Rodeo Drive is a swanky shopping area. Really swanky. There was this shop that you need to be pre-approved to shop there.And there were these cars parked outside, under the sun. I think the tourists enjoy these cars more than the owner.
Rawr car. Rawr.

I don’t know if there’s someone really shopping in this area, or we are all just tourists or passers-by.

Rodeo Drive

Under the hot sun and cool wind, we walked to the most popular and expensive zip code: 90210, where Beverly Hills is. Remember that 90’s series? I did watch that series, even though the program is rated PG. ha ha ha.

The cast of Beverly Hills 90210. So 90's.

If you plan to tour around Beverly Hills to see how the rich people live, you won't really be seeing much. A lot of the houses here are surrounded with tall fences covered with lush bushes. At the best, you'll see the gate and the path going inside. 

How about a cactus in your landscape?

I am extremely fond of walking tours. But this is one walking tour that I felt so...poor. Hahaha! We were the only group of tourists who were walking under the sun. All of the other tourists were in cars.

We got lucky that the gate of this mansion was open

The next day, we did the most touristy thing to do in LA: go to a spot where the Hollywood sign is clearly visible and have your photo taken from there. Griffith Park Observatory is one of the recommended sites where to do this. My good friends went with me and drove me up the observatory. Parking was a bit tricky. 'Twas the weekend. Locals do some hiking in the area.

Touristy me. That is a very small Hollywood sign back there.

To the credit of my friend, Zy, she searched for another view of the Holllywood sign and did some zig-zag driving in a private neighborhood. We arrived in Lake Hollywood Park, a 30-minute drive from Griffith Observatory. The neighborhood had these “No Access to Hollywood sign” in some corners. I guess they got annoyed from all the tourists flocking their peaceful village.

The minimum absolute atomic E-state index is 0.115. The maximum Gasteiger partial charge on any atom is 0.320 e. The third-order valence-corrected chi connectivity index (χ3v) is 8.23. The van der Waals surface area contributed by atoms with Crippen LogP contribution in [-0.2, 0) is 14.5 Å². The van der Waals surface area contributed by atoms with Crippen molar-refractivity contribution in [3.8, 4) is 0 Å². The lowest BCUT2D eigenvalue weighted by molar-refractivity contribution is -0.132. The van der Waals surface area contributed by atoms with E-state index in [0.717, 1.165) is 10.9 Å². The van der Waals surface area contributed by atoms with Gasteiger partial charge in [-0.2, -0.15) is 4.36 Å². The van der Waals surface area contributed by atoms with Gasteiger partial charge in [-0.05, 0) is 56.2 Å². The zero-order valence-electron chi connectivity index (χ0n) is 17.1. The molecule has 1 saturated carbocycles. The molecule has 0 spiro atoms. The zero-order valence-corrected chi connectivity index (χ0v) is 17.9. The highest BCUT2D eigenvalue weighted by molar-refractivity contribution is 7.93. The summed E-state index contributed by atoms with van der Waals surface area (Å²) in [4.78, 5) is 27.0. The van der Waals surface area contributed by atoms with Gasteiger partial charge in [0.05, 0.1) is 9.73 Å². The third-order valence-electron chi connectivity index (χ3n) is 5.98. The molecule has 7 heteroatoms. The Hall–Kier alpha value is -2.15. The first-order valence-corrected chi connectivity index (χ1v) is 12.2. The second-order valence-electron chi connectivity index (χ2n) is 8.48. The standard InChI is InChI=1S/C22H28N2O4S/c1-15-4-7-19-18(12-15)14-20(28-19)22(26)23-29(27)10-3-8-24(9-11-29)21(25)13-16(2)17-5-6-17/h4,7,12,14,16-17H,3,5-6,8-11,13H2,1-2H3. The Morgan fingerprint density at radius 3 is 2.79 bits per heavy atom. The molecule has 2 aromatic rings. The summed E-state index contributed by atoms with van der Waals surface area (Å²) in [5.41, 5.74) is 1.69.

Lake Hollywood Park, with Zy.

And it was way better than the view in Griffith Observatory.

After Griffith, we headed to Exposition Park to watch an outdoor movie ($12). I’ve always wanted to try one. Parking costs $2. There are parking lots but it can be tricky where to find the entrance and exit of the parking lot.

We were almost two hours early. We chose a side spot under the shade while almost everyone stayed under the sun. Ha ha ha. Checked out the food trucks and got some food. If you don’t plan to share your food, choose the smallest size. The food portions were disgustingly huge for one.

Outdoor movie. The sky is blue and clear, but the wind is cold.

After 8:00pm, the sun finally set and the movie started. They showed “The Interview”, which is a comedy film, revolving around an interview with North Korea’s dictator, Kim-Jong Un. Halfway through the movie, I had to pee because of that huge lemonade. I was impressed that portable toilets had toilet paper in them. We all didn’t have sweaters and jackets so we stayed and endured the chilly night breeze in the park. I don’t know how the audience survived in shorts, tanks and fit flops. I shook every time the wind blew.

I had a midnight flight the next day, so we did something that can be finished in the afternoon and costs free: Getty Museum. It was almost an hour-long drive from the hostel. LA is so spread out. Sab said that tall buildings are avoided because the city is in the earthquake belt. Tama nga naman, sabi rin sa San Andreas na movie. That’s why there are centers/plazas with single-floor stores. I just thought it would be easier for people to shop and do errands in mall, instead of driving around from  block to block to go to the supermarket, laundry, drugstore, bank et al. Philippines, let us be proud of our malls!

Getty Museum, with Sab and Zy.

Getty Museum has a lot of really nice artworks. I don’t really know how to appreciate artwork alone. I’ve learned what makes a painting sorta special from my museum visits in Paris and Madrid. But I still can’t just appreciate an artwork for what it is. I was glad to be with friends when I explored Getty. Company adds some entertainment value while you appreciate, or try to appreciate artwork. There were a lot of artwork, but I don’t really know most of the. There was a Goya painting in there. 

A wing in Getty museum

It was amusing to find these normal-looking bougainvilleas glorified.

And there's this cactus garden. You can only admire from a distance. Boooooo.

Art is free, as long as you pay for the parking. 

Parking for compact cars

So far, that's LA: the land of Automobiles. I enjoyed looking at all the different cars. There were a lot of swanky cars in this city.